Gold Lion - a Belgian coin (a lion of gold) which was minted in Bruges by Philip the Good of Burgundy

Gold Lion – a Belgian coin, minted in Bruges by ‘Philip the Good’ of Burgundy

Burgundy Noble (1419-67)

Burgundy Noble at and of the value of six shillings and eight pence (6/8d)

The noble was the first English gold coin produced in quantity, having been preceded by the gold penny and the florin earlier in the reigns of King Henry III and King Edward III, which saw little circulation. The derivatives of the noble, the half noble and quarter noble, on the other hand, were produced in quantity and were very popular.

  • The value of the coin was six shillings and eight pence (written 6/8d), which was equivalent to eighty old pence or one-third of a new pound sterling.
  • The weight was changed from issue to issue to maintain this value until 1464 when the value was increased.

Philip the Good was Duke of Burgundy as Philip III from 1419 until his death. He was a member of a cadet line of the Valois dynasty, to which all the 15th-century kings of France belonged. During his reign, Burgundy reached the apex of its prosperity and prestige and became a leading center of the arts.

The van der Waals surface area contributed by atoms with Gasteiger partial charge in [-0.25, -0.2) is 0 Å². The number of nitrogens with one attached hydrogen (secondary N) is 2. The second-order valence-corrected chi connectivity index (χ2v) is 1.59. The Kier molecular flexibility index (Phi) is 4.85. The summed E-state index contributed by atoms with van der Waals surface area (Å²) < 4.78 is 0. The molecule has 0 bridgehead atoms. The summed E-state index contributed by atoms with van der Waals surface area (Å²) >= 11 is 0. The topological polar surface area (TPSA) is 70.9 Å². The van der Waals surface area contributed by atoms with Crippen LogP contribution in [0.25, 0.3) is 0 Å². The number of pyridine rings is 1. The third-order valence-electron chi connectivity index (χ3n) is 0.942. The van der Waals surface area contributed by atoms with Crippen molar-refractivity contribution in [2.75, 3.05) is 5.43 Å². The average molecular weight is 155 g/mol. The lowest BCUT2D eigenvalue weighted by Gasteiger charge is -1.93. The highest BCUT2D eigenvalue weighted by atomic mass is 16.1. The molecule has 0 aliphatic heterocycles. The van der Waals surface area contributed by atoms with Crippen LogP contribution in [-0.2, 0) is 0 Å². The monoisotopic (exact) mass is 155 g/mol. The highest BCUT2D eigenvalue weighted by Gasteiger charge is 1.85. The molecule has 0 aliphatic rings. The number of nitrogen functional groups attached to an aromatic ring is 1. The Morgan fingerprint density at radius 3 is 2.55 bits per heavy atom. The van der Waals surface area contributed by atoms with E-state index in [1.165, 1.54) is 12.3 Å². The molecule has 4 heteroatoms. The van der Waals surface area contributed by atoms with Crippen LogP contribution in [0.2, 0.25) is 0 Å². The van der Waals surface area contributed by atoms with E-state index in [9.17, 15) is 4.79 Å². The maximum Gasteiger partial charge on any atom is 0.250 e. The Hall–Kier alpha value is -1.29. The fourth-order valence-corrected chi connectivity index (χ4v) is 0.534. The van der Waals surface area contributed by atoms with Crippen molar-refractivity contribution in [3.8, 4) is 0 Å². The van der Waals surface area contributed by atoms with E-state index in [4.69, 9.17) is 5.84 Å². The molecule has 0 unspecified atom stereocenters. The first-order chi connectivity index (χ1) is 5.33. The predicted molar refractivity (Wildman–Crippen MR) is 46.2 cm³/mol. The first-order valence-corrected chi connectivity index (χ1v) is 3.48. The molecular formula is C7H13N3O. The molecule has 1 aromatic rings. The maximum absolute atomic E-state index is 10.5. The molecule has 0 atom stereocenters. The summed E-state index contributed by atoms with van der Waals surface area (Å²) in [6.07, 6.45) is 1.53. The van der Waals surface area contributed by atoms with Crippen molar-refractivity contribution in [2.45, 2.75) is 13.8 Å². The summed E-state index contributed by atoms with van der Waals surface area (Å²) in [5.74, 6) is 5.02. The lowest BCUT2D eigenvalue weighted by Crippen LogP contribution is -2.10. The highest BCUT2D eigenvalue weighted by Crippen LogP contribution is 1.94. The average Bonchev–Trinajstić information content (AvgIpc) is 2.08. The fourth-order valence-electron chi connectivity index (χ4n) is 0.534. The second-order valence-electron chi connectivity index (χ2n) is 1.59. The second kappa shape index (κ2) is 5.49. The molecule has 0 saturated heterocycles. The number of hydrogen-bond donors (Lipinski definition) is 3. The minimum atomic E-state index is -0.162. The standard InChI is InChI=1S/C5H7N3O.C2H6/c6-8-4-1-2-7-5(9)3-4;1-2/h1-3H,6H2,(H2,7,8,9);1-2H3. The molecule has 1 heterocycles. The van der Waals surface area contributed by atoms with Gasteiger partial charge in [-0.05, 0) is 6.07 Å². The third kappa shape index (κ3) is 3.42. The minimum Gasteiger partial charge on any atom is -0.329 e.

Gold noble of Philip the Good, Duke of Burgundy 1422-67

Gold noble of Philip the Good, Duke of Burgundy 1422-67

Salute

The gold salute was an Anglo-Gallic coin minted for use by Henry VI in France. It would have been in common usage among Norman merchant traders in France, England, Wales and Ireland during the 15th C.

Anglo-Gallic, Henry VI, 1422-1461. Salut d'or (26mm, 3.49g)

Anglo-Gallic, Henry VI, 1422-1461. Salut d’or (26mm, 3.49g)

Crown ?

Crown at and of the value of three shillings and fourpence (3/4d).

 

English Noble

And if any of the said gold, or of the English noble, demi-noble, or quadrant (quarter noble) of gold, be not of full weight, that a proportionable abatement should be made.

  • The value of an English Noble was set at eight shillings and four pence (8/6d)
Henry VI Gold Noble, annulet issue, 6.94g 34.2mm

Henry VI Gold Noble, annulet issue, 6.94g 34.2mm

Henry VI Gold Half Noble, London Mint, 3.47g 26.6mm

Henry VI Gold Half Noble, London Mint, 3.47g 26.6mm

Henry VI Quarter Noble, London Mint, 1.67g 19.3mm

Henry VI Quarter Noble, London Mint, 1.67g 19.3mm

As England’s European trade steadily increased during the 14th and 15th centuries large quantities of English coins which were known for their quality, good weight and metal fineness ended up in Europe, despite attempts to control their movement.

  • Gold Nobles were so popular that they were imitated and produced in the Low Countries (now Belgium and Holland), but the style was quite different.

When Edward IV re-modelled his coinage in 1465 he found it expedient to strike a new denomination in the style of the old noble which had become so popular abroad.

  • The result was the rose noble of higher value and weight, a coin even more popular than its predecessor, and eventually one of the main currencies of northern Europe.
  • In these circumstances it is not surprising to find that it too was extensively imitated.